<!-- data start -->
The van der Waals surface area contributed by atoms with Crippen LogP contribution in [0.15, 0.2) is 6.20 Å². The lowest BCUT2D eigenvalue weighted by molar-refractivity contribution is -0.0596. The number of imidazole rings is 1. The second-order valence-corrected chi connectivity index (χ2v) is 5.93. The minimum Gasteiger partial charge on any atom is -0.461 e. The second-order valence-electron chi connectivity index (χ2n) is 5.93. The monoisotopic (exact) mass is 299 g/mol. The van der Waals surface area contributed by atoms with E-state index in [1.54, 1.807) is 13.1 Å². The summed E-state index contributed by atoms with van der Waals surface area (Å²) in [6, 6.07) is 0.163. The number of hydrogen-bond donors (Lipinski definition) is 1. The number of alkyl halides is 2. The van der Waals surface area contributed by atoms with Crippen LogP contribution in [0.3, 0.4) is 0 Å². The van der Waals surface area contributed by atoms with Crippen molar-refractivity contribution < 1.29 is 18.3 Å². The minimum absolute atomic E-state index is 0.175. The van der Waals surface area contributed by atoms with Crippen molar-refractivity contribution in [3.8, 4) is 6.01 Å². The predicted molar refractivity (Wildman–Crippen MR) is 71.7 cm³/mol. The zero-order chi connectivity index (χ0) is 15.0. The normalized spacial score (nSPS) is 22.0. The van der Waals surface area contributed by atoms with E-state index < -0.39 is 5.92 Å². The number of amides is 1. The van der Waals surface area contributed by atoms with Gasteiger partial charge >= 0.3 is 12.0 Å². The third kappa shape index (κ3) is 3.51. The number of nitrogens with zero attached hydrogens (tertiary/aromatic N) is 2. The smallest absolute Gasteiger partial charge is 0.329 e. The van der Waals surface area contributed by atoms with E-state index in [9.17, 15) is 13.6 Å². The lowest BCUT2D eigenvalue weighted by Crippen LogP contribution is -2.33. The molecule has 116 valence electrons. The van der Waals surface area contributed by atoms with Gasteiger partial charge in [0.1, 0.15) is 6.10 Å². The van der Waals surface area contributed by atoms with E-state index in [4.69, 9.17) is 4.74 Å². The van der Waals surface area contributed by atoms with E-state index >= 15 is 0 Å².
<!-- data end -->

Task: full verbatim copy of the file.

The van der Waals surface area contributed by atoms with Crippen LogP contribution in [0.15, 0.2) is 6.20 Å². The lowest BCUT2D eigenvalue weighted by molar-refractivity contribution is -0.0596. The number of imidazole rings is 1. The second-order valence-corrected chi connectivity index (χ2v) is 5.93. The minimum Gasteiger partial charge on any atom is -0.461 e. The second-order valence-electron chi connectivity index (χ2n) is 5.93. The monoisotopic (exact) mass is 299 g/mol. The van der Waals surface area contributed by atoms with E-state index in [1.54, 1.807) is 13.1 Å². The summed E-state index contributed by atoms with van der Waals surface area (Å²) in [6, 6.07) is 0.163. The number of hydrogen-bond donors (Lipinski definition) is 1. The number of alkyl halides is 2. The van der Waals surface area contributed by atoms with Crippen LogP contribution in [0.3, 0.4) is 0 Å². The van der Waals surface area contributed by atoms with Crippen molar-refractivity contribution < 1.29 is 18.3 Å². The minimum absolute atomic E-state index is 0.175. The van der Waals surface area contributed by atoms with Crippen molar-refractivity contribution in [3.8, 4) is 6.01 Å². The predicted molar refractivity (Wildman–Crippen MR) is 71.7 cm³/mol. The zero-order chi connectivity index (χ0) is 15.0. The normalized spacial score (nSPS) is 22.0. The van der Waals surface area contributed by atoms with E-state index < -0.39 is 5.92 Å². The number of amides is 1. The van der Waals surface area contributed by atoms with Gasteiger partial charge >= 0.3 is 12.0 Å². The third kappa shape index (κ3) is 3.51. The number of nitrogens with zero attached hydrogens (tertiary/aromatic N) is 2. The smallest absolute Gasteiger partial charge is 0.329 e. The van der Waals surface area contributed by atoms with E-state index in [9.17, 15) is 13.6 Å². The lowest BCUT2D eigenvalue weighted by Crippen LogP contribution is -2.33. The molecule has 116 valence electrons. The van der Waals surface area contributed by atoms with Gasteiger partial charge in [0.1, 0.15) is 6.10 Å². The van der Waals surface area contributed by atoms with E-state index in [4.69, 9.17) is 4.74 Å². The van der Waals surface area contributed by atoms with E-state index >= 15 is 0 Å².